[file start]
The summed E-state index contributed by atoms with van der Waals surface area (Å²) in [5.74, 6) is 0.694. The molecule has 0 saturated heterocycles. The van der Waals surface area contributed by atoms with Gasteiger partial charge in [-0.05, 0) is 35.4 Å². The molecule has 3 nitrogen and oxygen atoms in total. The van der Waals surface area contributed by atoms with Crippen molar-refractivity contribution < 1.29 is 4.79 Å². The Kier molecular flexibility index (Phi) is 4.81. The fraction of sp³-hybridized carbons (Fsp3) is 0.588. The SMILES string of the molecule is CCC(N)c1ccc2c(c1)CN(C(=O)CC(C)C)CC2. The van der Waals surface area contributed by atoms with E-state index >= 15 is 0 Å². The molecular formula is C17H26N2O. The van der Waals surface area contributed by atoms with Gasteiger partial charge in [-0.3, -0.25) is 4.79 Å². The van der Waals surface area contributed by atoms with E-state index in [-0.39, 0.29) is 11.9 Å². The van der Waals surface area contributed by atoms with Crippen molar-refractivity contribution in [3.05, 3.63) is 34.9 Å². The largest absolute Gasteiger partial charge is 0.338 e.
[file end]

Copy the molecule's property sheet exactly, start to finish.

The summed E-state index contributed by atoms with van der Waals surface area (Å²) in [5.74, 6) is 0.694. The molecule has 0 saturated heterocycles. The van der Waals surface area contributed by atoms with Gasteiger partial charge in [-0.05, 0) is 35.4 Å². The molecule has 3 nitrogen and oxygen atoms in total. The van der Waals surface area contributed by atoms with Crippen molar-refractivity contribution < 1.29 is 4.79 Å². The Kier molecular flexibility index (Phi) is 4.81. The fraction of sp³-hybridized carbons (Fsp3) is 0.588. The SMILES string of the molecule is CCC(N)c1ccc2c(c1)CN(C(=O)CC(C)C)CC2. The van der Waals surface area contributed by atoms with E-state index >= 15 is 0 Å². The molecular formula is C17H26N2O. The van der Waals surface area contributed by atoms with Gasteiger partial charge in [-0.3, -0.25) is 4.79 Å². The van der Waals surface area contributed by atoms with E-state index in [-0.39, 0.29) is 11.9 Å². The van der Waals surface area contributed by atoms with Crippen molar-refractivity contribution in [3.05, 3.63) is 34.9 Å². The largest absolute Gasteiger partial charge is 0.338 e.